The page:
Thomas Williams (Dean of Bangor)

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The Very Rev Thomas Alfred Williams, MA was an eminent Anglican priest in the second quarter of the 20th century.
Born on 16 June 1870 [1] and educated at St David's College, Lampeter, he was ordained in 1895. After curacies in Anglesey and Portmadoc he held incumbencies at Dolgellau and Maentwrog before becoming the Archdeacon of Merioneth in 1931. Nine years later he was appointed Dean of Bangor [2] but died in post after only one year in post on 27 July 1941. [3]

Priest person authorized to lead the sacred rituals of a religion (for a minister use Q1423891)

A priest or priestess is a religious leader authorized to perform the sacred rituals of a religion, especially as a mediatory agent between humans and one or more deities. They also have the authority or power to administer religious rites; in particular, rites of sacrifice to, and propitiation of, a deity or deities. Their office or position is the priesthood, a term which also may apply to such persons collectively.

Curate person who is invested with the care or cure (cura) of souls of a parish

A curate is a person who is invested with the care or cure (cura) of souls of a parish. In this sense, "curate" correctly means a parish priest; but in English-speaking countries the term curate is commonly used to describe clergy who are assistants to the parish priest. The duties or office of a curate are called a curacy.

Anglesey Island in Wales

Anglesey is an island off the north-west coast of Wales forming the mainland of a principal area and historic county of the same name, which includes Holy Island to the west and some islets and skerries. Anglesey island, with an area of 260 square miles (673 km2), is by far the largest island in Wales, seventh largest in the British Isles, largest by area in the Irish Sea and second most populous after the Isle of Man. The local government area of Isle of Anglesey County Council measures 276 square miles (715 km2), with a population at the 2011 census of 69,751, of whom 13,659 live on Holy Island. The Menai Strait between Anglesey and mainland Wales is spanned by the Menai Suspension Bridge, designed by Thomas Telford in 1826, and by the Britannia Bridge, built in 1850 and replaced in 1980. The largest town is Holyhead on Holy Island, where the port handles over 2 million passengers a year to the Republic of Ireland. The next largest town is Llangefni, seat of the county council. From 1974 to 1996 Anglesey was administered as part of Gwynedd. Most of Anglesey's inhabitants are Welsh speakers. Ynys Môn, the Welsh name for the island, is used for the UK Parliament and National Assembly constituencies. The island is in the LL postcode area (LL58–LL78).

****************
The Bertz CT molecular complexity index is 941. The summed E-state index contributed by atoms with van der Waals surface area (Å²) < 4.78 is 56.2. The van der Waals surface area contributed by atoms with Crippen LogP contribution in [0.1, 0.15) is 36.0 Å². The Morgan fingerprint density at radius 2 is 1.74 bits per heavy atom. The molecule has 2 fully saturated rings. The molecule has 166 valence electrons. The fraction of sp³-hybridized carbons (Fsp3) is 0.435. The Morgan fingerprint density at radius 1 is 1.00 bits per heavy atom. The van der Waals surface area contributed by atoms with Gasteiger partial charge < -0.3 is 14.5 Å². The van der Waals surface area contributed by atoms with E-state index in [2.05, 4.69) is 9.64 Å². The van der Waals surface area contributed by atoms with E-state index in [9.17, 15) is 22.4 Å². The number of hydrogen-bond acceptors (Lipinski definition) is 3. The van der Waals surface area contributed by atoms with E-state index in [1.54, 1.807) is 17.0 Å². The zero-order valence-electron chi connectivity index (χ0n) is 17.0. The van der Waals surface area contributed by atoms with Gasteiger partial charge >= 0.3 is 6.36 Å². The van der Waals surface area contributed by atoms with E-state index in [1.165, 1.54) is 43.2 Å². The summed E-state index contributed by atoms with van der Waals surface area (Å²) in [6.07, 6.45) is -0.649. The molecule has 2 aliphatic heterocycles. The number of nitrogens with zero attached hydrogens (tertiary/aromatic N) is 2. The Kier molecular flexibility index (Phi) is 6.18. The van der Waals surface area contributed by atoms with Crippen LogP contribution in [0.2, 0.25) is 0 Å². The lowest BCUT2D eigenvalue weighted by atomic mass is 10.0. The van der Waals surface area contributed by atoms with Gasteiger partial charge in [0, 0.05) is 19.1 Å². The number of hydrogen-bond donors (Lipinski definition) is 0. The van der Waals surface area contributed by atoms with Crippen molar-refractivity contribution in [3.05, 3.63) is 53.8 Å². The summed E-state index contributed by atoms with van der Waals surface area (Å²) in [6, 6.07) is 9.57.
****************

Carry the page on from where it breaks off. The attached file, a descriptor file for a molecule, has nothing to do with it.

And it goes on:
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Henry Herbert Williams CH was born into an ecclesiastical family on 19 December 1872 and educated at St Peter's School, York and The Queen's College, Oxford. He began his ministry in 1900 as a tutor and lecturer in philosophy at Hertford College, Oxford and in 1913 he became Principal of St Edmund Hall, Oxford. From 1920 to 1941 he was Bishop of Carlisle. He died on 29 September 1961.

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Born on 27 January 1881 and educated at Jesus College, Oxford, he was ordained in 1905. After curacies in Talgarth and Aberystwyth he was a Minor Canon at St Davids Cathedral. He then held incumbencies at Llanelli and Carmarthen before appointed Dean of Bangor in 1941. He retired in 1955; and died on 16 February 1966.

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References

  1. “Who was Who” 1897-2007 London, A & C Black, 2007 ISBN   9780199540877
  2. Crockford's Clerical Directory 1940-41 Oxford, OUP, 1941
  3. The Times, Monday, Jul 28, 1941; pg. 6; Issue 48989; col F Obituary The Very Rev T.A Williams
Church in Wales titles
Preceded by
Henry Lewis James
Dean of Bangor
19401941
Succeeded by
John Thomas Davies